The annual Perseid meteor shower peaked overnight, and 2013 was expected to be a good year for viewing.
However, it’s more than just a light show for astronomers, who are buzzing about what the meteor shower will do for science.
Astronomers said people could have seen 70-to-100 meteors per hour in the night sky. This year, the moon set early Sunday night and weather forecasters predicted mostly clear skies.
The Perseid meteor shower is a dust trail from Comet Swift-Tuttle. Scientists said the Earth is always being bombarded by meteors, most of which usually burn up when they hit the planet’s atmosphere. The number goes up when Earth passes through the debris trail behind a comet.
Astronomers at the Gemini Observatory in Hilo planned to work during the meteor shower. The meteors leave behind sodium gas in the atmosphere. Astronomers shoot lasers into the sodium to make it glow - - creating an artificial star.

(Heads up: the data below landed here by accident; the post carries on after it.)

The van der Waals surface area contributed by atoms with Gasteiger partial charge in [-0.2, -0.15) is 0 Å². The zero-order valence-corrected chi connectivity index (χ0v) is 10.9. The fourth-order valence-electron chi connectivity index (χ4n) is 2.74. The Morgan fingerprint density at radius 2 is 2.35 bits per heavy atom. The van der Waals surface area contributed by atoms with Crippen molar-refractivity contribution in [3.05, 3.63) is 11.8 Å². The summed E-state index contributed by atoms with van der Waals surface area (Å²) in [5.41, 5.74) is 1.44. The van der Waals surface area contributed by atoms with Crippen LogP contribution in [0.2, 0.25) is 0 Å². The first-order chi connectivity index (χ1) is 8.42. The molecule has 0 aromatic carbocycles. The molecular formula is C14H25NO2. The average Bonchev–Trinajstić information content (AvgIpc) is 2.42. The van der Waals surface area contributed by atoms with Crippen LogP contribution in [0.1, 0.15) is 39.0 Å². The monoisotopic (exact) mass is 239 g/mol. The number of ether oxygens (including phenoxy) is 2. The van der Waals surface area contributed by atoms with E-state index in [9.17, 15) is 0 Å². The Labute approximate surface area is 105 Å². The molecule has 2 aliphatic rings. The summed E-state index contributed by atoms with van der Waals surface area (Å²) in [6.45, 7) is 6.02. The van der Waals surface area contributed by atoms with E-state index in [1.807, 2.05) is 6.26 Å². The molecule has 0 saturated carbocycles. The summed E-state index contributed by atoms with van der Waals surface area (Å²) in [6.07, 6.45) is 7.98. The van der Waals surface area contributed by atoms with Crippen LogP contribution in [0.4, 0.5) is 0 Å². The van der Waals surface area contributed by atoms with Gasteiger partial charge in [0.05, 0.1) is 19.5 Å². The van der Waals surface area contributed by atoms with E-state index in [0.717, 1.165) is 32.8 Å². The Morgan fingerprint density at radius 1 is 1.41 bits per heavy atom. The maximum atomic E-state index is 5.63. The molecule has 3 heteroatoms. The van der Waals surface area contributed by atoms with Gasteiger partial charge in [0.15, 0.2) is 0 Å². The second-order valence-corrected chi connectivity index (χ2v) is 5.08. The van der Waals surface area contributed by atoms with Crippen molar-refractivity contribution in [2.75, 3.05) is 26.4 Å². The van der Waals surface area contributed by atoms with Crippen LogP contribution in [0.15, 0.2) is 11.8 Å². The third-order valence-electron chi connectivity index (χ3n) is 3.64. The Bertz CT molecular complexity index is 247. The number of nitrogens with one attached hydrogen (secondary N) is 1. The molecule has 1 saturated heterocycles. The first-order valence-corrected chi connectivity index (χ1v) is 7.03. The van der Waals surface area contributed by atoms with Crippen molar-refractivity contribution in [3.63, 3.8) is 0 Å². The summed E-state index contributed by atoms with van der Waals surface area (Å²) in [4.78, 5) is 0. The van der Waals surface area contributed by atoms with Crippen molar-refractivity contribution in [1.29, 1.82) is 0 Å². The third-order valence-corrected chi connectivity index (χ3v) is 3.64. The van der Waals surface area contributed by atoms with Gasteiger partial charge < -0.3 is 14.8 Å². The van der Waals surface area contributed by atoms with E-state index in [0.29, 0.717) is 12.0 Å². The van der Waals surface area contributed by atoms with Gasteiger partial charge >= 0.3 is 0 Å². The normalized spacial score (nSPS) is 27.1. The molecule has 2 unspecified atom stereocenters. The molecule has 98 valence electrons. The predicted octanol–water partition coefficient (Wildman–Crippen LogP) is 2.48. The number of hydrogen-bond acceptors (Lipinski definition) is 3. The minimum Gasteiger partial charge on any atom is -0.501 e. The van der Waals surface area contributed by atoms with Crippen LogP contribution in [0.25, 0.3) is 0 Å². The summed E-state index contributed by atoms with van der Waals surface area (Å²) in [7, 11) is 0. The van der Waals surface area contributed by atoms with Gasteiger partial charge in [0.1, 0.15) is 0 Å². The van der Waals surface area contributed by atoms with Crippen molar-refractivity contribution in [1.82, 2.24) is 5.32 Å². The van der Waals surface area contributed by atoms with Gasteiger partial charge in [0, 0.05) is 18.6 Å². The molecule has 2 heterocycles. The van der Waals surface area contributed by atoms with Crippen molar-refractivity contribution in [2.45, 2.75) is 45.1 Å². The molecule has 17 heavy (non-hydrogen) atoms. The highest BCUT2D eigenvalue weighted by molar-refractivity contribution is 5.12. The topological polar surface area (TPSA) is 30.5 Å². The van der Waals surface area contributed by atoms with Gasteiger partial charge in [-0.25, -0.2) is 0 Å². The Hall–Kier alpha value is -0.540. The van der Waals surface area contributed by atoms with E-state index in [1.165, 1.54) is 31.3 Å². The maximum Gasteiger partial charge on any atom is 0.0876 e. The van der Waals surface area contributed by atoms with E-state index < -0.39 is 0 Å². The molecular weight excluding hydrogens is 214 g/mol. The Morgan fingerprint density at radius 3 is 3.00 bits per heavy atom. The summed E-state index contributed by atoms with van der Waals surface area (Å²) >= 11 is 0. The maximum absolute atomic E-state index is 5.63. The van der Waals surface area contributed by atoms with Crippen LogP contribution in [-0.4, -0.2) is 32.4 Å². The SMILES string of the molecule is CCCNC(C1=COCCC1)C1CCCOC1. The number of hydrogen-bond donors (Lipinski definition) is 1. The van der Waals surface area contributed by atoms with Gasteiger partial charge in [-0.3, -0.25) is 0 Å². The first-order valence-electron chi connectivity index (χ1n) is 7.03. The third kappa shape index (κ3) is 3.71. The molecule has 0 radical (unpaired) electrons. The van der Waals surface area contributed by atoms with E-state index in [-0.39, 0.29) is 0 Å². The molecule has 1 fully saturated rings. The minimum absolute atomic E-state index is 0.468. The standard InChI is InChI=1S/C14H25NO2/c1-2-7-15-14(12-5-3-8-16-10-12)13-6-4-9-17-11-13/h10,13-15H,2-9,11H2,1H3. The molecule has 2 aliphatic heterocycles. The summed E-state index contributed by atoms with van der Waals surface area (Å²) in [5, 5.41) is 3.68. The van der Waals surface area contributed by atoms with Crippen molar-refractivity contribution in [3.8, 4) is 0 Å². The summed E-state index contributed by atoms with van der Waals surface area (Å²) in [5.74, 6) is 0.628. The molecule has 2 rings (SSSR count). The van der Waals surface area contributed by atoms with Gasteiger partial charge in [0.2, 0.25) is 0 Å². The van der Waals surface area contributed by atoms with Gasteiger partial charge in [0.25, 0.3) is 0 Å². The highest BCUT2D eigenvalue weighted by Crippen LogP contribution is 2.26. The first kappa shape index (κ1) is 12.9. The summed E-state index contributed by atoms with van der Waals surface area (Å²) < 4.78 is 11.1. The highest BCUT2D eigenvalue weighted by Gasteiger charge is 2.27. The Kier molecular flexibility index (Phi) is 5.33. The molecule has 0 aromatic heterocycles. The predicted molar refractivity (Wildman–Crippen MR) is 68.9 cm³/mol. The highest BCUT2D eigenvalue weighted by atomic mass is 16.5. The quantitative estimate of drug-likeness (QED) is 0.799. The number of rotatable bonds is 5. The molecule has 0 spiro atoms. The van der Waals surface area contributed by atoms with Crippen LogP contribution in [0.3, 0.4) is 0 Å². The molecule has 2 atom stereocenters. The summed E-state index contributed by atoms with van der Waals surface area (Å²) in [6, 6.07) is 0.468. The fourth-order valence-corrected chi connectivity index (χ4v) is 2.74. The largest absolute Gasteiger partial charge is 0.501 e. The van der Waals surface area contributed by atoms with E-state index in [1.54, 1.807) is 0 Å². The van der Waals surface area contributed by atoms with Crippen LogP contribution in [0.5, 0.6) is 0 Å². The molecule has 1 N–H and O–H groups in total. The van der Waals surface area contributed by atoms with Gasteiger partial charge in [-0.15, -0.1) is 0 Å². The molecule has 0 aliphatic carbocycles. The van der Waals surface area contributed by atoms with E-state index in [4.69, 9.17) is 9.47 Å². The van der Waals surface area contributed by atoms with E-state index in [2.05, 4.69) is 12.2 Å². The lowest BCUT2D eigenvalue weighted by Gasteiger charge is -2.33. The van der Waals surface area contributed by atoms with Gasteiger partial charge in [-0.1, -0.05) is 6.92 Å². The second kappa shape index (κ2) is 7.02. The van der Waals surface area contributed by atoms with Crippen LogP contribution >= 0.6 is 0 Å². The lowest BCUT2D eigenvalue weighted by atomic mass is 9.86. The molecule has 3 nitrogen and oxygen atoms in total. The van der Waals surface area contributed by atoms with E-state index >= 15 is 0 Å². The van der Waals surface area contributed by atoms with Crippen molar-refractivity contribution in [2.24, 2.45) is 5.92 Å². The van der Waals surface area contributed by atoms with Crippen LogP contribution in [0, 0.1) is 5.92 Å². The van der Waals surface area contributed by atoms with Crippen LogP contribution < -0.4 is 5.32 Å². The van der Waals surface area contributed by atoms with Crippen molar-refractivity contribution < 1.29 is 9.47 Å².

Astronomers are able to sharpen the accuracy of their telescopes using the stars.
"Basically, we look at how the atmosphere distorts a bright star, and then we can correct that," said Chris Trujillo, an astronomer at the Gemini Observatory.
Scientists call it adaptive optics, and it's important precision for the next generation of large, 30-meter telescopes.
"These large telescopes will really need adaptive optics and should provide some really amazing science," Trujillo said.
The best viewing time for the meteor shower would have been after midnight Sunday until dawn on Monday. The peak of Perseid was supposed to occur around 3 a.m.